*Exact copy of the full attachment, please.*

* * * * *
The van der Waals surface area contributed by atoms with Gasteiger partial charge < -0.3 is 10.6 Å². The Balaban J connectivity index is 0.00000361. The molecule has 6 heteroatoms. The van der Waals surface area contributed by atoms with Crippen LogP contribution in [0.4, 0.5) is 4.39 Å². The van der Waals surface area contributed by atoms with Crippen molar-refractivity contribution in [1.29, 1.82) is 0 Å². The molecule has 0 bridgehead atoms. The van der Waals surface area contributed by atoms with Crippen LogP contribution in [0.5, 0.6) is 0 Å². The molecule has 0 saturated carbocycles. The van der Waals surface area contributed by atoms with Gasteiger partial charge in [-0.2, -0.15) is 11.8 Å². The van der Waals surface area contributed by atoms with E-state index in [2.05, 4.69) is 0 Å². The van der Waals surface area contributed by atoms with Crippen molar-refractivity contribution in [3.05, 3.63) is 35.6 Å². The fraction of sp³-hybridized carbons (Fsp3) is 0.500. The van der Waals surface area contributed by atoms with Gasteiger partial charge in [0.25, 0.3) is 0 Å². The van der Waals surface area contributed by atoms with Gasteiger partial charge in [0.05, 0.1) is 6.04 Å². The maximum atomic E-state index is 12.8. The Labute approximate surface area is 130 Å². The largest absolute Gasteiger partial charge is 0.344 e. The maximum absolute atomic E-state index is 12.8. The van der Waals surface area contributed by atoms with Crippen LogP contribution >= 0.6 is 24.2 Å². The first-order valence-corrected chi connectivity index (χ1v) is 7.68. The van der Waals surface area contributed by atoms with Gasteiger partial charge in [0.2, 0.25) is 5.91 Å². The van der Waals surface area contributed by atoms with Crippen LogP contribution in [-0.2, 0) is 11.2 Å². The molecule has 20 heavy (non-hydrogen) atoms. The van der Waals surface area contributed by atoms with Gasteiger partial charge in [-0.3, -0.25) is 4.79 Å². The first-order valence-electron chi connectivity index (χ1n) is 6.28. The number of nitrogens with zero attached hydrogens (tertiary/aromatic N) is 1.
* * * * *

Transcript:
The van der Waals surface area contributed by atoms with Gasteiger partial charge < -0.3 is 10.6 Å². The Balaban J connectivity index is 0.00000361. The molecule has 6 heteroatoms. The van der Waals surface area contributed by atoms with Crippen LogP contribution in [0.4, 0.5) is 4.39 Å². The van der Waals surface area contributed by atoms with Crippen molar-refractivity contribution in [1.29, 1.82) is 0 Å². The molecule has 0 bridgehead atoms. The van der Waals surface area contributed by atoms with Crippen LogP contribution in [0.5, 0.6) is 0 Å². The molecule has 0 saturated carbocycles. The van der Waals surface area contributed by atoms with Gasteiger partial charge in [-0.2, -0.15) is 11.8 Å². The van der Waals surface area contributed by atoms with E-state index in [2.05, 4.69) is 0 Å². The van der Waals surface area contributed by atoms with Crippen molar-refractivity contribution in [3.05, 3.63) is 35.6 Å². The fraction of sp³-hybridized carbons (Fsp3) is 0.500. The van der Waals surface area contributed by atoms with Gasteiger partial charge in [0.25, 0.3) is 0 Å². The van der Waals surface area contributed by atoms with Gasteiger partial charge in [0.05, 0.1) is 6.04 Å². The maximum atomic E-state index is 12.8. The Labute approximate surface area is 130 Å². The largest absolute Gasteiger partial charge is 0.344 e. The maximum absolute atomic E-state index is 12.8. The van der Waals surface area contributed by atoms with Crippen LogP contribution >= 0.6 is 24.2 Å². The first-order valence-corrected chi connectivity index (χ1v) is 7.68. The van der Waals surface area contributed by atoms with Gasteiger partial charge in [0.2, 0.25) is 5.91 Å². The van der Waals surface area contributed by atoms with Crippen LogP contribution in [-0.2, 0) is 11.2 Å². The molecule has 20 heavy (non-hydrogen) atoms. The van der Waals surface area contributed by atoms with Gasteiger partial charge in [-0.3, -0.25) is 4.79 Å². The first-order valence-electron chi connectivity index (χ1n) is 6.28. The number of nitrogens with zero attached hydrogens (tertiary/aromatic N) is 1.